I saw the new Bond 23 “Skyfall” last Sunday and loved it!
I’d heard Skyfall was good so I wasn’t worried walking into the movie if I would enjoy it or not, which was a big relief because its predecessor Quantum Solace was so dreary and violent it’s quite possibly the only Bond movie I will never watch again.
Before we go any further I have to alert you to a couple of slight spoilers. Please stop reading if you want to enjoy a complete surprise at the movie theater.
First the flavor of Skyfall is so different I cannot compare it any other Bonds. The film’s director Sam Mendes and indeed the entire production team, work in perfect unison to take this well-explored franchise to a new level and give it a stunning rebirth. Everything in Skyfall is familiar to Bond fans, yet everything feels fresh as if we’re finally seeing the real MI6 and it’s cadre for the first time.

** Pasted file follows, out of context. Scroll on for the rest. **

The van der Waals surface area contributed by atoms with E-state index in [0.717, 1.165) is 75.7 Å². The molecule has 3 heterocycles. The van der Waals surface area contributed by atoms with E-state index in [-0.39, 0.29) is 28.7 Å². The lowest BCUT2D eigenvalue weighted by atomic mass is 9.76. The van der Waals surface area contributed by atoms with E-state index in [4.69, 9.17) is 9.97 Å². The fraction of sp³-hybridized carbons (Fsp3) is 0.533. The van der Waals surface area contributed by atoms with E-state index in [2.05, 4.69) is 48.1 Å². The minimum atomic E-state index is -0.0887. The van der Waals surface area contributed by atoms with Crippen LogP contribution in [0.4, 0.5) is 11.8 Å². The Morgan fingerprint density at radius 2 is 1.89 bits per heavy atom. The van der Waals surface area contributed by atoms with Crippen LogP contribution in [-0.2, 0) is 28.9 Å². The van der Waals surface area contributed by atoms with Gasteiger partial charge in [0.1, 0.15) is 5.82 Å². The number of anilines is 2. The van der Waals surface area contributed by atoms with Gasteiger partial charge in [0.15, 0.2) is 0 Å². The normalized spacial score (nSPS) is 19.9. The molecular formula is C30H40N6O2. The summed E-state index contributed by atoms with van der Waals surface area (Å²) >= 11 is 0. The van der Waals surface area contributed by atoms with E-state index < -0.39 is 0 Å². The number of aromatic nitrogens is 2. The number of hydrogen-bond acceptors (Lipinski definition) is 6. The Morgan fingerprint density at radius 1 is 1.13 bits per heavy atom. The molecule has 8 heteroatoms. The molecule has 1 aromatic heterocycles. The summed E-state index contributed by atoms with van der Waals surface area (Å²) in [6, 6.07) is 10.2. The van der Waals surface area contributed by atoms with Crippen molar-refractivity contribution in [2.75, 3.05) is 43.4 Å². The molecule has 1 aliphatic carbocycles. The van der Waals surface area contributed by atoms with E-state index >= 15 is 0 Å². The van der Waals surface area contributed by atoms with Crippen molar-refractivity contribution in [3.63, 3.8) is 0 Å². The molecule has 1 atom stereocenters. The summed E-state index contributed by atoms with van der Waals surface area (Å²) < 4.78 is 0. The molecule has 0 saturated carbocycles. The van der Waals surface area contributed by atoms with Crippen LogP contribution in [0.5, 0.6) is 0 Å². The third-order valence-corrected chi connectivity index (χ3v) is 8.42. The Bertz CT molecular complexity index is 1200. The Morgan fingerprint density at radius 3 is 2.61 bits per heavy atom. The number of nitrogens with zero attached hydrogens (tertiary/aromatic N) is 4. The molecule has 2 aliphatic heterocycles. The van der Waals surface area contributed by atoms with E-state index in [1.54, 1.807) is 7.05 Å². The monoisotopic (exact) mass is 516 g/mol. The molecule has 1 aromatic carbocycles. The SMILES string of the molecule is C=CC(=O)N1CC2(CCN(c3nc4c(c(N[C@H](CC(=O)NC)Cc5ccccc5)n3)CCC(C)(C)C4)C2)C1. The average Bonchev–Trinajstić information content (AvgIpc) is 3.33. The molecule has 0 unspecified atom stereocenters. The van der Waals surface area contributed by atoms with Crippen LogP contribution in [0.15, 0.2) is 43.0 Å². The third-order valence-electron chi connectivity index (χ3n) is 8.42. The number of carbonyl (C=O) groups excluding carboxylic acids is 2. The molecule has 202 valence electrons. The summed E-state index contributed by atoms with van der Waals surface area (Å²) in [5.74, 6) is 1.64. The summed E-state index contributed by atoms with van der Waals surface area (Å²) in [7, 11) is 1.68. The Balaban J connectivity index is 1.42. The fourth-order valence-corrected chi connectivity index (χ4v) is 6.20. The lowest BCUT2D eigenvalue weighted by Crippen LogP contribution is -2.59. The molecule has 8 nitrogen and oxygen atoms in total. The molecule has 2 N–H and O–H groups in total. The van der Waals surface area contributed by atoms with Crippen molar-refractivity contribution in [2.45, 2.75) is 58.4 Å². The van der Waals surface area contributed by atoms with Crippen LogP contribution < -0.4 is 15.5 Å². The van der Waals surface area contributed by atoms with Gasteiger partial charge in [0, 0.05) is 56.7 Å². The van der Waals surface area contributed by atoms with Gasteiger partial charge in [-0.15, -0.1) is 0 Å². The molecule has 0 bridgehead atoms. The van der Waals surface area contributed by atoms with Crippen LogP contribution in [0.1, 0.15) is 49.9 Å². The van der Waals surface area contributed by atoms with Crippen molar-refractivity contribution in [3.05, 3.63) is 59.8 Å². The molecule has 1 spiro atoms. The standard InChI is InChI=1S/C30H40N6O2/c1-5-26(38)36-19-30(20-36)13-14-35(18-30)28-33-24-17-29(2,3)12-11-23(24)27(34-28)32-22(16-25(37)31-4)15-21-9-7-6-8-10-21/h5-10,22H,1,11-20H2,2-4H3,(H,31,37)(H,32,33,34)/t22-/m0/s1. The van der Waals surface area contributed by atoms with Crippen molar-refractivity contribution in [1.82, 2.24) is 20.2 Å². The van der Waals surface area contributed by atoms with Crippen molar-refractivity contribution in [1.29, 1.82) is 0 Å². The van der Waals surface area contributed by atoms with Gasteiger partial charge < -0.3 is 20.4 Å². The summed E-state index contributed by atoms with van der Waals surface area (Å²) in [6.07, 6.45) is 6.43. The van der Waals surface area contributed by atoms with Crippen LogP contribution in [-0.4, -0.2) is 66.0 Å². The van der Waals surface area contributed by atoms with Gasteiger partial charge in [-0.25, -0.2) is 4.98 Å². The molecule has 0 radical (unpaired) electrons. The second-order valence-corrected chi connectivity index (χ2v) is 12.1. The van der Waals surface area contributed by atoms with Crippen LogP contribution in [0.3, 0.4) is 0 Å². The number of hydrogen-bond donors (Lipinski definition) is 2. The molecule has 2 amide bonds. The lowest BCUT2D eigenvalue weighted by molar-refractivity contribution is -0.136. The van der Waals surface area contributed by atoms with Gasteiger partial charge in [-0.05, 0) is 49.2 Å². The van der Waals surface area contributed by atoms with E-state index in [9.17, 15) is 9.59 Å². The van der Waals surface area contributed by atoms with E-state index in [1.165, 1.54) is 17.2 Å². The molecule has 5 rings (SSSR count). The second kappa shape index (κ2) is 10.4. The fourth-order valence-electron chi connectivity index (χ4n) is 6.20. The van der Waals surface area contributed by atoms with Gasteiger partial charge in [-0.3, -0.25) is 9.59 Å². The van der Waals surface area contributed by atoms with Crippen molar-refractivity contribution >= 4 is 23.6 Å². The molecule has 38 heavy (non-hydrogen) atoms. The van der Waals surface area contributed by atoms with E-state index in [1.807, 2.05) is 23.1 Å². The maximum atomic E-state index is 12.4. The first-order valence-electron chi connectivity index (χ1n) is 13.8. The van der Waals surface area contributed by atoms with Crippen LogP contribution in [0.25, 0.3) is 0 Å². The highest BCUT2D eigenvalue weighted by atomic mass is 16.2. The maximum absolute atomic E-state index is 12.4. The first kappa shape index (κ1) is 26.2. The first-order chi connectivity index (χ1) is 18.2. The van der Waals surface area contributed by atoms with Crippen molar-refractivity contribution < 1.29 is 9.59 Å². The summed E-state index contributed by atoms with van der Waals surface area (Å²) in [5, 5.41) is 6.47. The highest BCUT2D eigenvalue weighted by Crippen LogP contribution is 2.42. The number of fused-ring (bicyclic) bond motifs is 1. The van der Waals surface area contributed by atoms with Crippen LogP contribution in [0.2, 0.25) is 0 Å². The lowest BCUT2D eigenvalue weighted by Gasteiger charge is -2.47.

Daniel Craig plays this Bond as emotional and insecure in unguarded moments. He’s aging, injured and somewhat abandoned by his peers. He doesn’t hold grudges against those who have wronged him and we see fleeting but intense glimpses of a man who doesn’t care and doesn’t dare to care. He’s driven to keep going because he’s walked through the valley of death and discovered he’s not welcome there, not yet.
This movie is loaded with symbolism and Skyfall is so much the richer for it. In one of the Hong Kong scenes we see the debonair Bond wearing the classic tuxedo sailing into the mouth of a beautifully lit dragon floating in the harbor. This is the glamorous side of his profession, the gambling, the wit and the beautiful women. But beneath the floor of this glittering Hong Kong casino lurks a real and very visceral Komodo dragon waiting to snatch victims by the ankles and drag them into darkness. Metaphorically Bond gets grabbed by the ankle, dragged down and must deal with the visceral elements for the rest of the movie.